Yes, this was definitely one of my harder Sea Otters…..but I suppose it was mostly my own doing…mostly.  Lets start at the beginning of the experience with just getting to Monterey. If you don't want a good laugh, skip ahead 2 paragraphs. All flights were going smoothly, scheduled to arrive in Monterey for 11:30 pm.  11:45 rolls around and the pilot comes on to tell us that we are unable to land in Monterey due to fog and the runway lights are out….back to San Francisco…better than those that had to go back to LA.  So, back to SFO we go, and the entire plane is loaded into three passenger vans and we are shipped down to Monterey….nothing like a 2 hour drive stuffed into a van with a bunch of strangers in the middle of the night.  3 am and the Monterey airport is closed, there is not a cab in sight and the shuttle drivers basically toss all of us out on the sidewalk.  We manage to bribe the drivers (or they extort us of money) to drive us to our respective accommodations.  5 dolla you, 10 dolla you……oh 25 dolla for you (ya, that's me).  Half an hour later I'm tossed out of the van with my two bike boxes again in front of a dark house; I have an address but I've never been there and everyone has their phones turned off…. lets face it, it's 3:30 in the morning at this time.  What I thought was the team van turns out to be a car port……haha, yes, it was dark!  A moment of complete panic…do I have the right house, what do I do, 5 % left on my phone battery and all I want to do is sleep!  I drag my bikes up the driveway…yes a rental van!  This looks promising, and it's open!!!  Back seats are down, must have been bikes in the back!  I go up to the house, using a cell phone flashlight I peak in the front door but don't' see any shoes or bags or anything that I recognize.  What to do!!??  Back to the van I crawl in and prepare myself to sleep in the van.  Looking at the house I say "Screw it!", and find the front door open.  I think "alright, I'm doing this" and drag my bikes into the house.  Quick look around, I find a couch and a blanket, fully clothed I lay down and pass out with the hope that I am in the right house……and that I don't get shot!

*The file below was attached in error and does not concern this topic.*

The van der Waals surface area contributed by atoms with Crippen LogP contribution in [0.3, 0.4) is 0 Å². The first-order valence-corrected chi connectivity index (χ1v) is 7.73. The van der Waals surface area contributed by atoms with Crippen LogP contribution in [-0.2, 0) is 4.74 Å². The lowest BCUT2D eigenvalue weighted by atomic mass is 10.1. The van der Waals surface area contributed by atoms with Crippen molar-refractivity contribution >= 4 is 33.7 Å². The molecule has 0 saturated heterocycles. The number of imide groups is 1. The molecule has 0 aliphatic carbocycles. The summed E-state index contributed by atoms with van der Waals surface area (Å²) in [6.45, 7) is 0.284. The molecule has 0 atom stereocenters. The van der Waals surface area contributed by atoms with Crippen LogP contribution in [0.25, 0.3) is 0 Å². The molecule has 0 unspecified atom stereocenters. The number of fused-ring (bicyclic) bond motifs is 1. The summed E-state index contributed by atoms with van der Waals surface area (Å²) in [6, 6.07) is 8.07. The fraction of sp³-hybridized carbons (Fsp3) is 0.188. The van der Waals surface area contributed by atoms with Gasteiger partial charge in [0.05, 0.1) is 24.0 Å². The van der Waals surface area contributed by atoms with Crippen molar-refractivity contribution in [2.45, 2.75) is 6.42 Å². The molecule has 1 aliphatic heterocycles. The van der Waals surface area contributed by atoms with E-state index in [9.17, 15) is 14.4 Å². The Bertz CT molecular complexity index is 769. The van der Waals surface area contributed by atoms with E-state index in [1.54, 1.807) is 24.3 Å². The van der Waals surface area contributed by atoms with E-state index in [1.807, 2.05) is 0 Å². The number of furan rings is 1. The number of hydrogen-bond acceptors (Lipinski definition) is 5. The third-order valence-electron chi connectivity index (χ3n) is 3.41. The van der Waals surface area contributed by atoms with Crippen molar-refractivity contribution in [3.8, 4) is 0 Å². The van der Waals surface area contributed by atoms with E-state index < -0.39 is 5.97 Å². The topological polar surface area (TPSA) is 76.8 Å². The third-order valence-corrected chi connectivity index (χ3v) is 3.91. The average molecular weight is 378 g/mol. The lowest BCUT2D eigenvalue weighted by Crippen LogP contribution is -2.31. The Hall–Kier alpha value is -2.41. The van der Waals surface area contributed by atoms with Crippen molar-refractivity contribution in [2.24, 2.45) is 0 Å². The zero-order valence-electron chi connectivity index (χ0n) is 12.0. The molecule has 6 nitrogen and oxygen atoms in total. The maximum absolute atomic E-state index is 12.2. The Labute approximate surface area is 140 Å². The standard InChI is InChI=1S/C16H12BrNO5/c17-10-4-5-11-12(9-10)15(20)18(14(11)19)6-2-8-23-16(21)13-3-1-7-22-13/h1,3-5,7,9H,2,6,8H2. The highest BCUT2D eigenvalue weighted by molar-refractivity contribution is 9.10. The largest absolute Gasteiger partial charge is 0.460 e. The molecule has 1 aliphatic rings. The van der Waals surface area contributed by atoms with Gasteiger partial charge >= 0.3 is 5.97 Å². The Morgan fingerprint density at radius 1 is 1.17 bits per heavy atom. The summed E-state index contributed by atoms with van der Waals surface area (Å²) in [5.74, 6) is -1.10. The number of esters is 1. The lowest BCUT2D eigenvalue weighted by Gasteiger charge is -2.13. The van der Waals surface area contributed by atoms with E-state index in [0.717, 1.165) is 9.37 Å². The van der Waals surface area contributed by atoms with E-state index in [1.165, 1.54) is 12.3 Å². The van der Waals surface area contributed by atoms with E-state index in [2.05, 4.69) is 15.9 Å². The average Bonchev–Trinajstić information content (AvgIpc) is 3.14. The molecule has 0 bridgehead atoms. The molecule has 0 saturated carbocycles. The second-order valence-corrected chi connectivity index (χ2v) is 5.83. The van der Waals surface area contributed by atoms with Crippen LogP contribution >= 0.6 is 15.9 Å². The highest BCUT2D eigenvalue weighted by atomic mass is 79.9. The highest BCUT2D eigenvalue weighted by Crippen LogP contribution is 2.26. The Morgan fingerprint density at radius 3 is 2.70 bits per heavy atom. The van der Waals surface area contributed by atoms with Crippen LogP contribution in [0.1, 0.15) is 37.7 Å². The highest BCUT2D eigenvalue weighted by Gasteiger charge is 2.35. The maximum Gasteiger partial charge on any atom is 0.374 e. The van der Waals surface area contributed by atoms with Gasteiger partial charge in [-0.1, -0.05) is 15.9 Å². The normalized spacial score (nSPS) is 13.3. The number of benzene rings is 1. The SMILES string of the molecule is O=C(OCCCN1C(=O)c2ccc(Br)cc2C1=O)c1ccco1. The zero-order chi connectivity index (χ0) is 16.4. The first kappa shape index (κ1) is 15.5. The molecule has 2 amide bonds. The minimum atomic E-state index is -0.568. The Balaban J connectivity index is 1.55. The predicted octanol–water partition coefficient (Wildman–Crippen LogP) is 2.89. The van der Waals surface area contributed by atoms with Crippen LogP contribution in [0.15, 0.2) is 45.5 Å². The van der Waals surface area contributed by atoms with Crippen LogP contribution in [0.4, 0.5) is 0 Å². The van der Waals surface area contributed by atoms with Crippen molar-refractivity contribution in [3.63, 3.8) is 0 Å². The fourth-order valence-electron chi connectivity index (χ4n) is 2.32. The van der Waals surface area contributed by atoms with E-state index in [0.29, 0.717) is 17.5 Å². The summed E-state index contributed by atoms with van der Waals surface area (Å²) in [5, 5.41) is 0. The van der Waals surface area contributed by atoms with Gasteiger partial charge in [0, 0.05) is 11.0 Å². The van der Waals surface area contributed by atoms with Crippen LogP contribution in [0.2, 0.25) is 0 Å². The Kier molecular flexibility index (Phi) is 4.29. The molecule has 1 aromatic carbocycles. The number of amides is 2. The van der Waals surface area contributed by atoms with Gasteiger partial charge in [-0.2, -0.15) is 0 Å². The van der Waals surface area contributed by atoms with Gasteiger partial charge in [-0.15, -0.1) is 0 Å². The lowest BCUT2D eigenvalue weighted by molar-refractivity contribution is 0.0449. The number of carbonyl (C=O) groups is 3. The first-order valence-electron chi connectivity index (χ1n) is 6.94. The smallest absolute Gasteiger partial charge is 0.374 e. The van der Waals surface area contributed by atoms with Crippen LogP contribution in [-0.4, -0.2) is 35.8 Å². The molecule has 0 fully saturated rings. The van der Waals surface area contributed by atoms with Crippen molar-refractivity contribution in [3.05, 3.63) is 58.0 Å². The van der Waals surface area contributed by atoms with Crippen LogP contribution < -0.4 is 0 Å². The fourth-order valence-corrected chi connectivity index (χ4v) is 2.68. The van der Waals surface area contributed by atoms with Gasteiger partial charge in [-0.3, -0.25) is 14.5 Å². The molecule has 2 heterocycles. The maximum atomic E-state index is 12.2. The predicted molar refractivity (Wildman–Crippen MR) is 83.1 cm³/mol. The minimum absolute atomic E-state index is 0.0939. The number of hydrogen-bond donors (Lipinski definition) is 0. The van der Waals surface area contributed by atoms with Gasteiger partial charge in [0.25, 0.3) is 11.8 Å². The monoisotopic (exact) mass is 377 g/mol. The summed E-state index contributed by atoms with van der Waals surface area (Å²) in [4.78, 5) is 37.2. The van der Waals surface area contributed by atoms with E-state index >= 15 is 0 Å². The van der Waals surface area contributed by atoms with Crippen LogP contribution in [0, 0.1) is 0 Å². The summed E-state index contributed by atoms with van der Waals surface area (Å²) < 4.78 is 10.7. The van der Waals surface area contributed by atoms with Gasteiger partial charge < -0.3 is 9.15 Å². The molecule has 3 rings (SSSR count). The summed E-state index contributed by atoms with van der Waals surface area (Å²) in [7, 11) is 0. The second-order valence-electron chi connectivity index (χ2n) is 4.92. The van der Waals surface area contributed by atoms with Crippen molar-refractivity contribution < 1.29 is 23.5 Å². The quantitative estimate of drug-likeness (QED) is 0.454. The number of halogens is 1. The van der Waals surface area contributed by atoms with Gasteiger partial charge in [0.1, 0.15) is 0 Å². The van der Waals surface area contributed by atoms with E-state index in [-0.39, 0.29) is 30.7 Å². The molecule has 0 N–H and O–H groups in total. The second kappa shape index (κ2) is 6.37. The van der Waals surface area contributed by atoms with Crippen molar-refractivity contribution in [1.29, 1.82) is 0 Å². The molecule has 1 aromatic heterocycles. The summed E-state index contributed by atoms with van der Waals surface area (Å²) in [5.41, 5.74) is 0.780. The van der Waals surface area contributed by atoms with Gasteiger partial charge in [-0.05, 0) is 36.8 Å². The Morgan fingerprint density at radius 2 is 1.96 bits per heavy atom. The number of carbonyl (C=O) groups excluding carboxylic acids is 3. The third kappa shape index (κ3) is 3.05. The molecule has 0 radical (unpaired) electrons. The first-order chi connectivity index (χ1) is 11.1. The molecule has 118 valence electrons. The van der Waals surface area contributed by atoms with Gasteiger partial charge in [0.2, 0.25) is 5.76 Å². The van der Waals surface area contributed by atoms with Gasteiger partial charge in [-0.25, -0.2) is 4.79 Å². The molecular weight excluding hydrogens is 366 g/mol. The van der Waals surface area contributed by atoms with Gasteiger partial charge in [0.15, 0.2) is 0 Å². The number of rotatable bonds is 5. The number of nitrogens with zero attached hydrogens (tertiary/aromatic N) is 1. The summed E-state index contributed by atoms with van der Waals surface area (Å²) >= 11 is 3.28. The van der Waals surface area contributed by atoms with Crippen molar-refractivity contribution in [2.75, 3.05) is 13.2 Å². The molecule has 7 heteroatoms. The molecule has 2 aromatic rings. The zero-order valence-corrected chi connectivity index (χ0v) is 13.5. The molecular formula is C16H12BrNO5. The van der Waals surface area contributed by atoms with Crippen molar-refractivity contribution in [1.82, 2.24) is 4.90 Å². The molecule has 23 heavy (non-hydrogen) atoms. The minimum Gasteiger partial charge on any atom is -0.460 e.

5:30 and I completely startle Susan (the owner of the house that I've never met before) as she's getting ready to volunteer at Sea Otter…but yes, I have the right house.  That could have been awkward.  2 hours later I wake up to a big tongue on my eyeball…..how did the dogs sleeping in the room next to me not get up and bark at me as I broke into the house?  I'm so happy they are mellow dogs!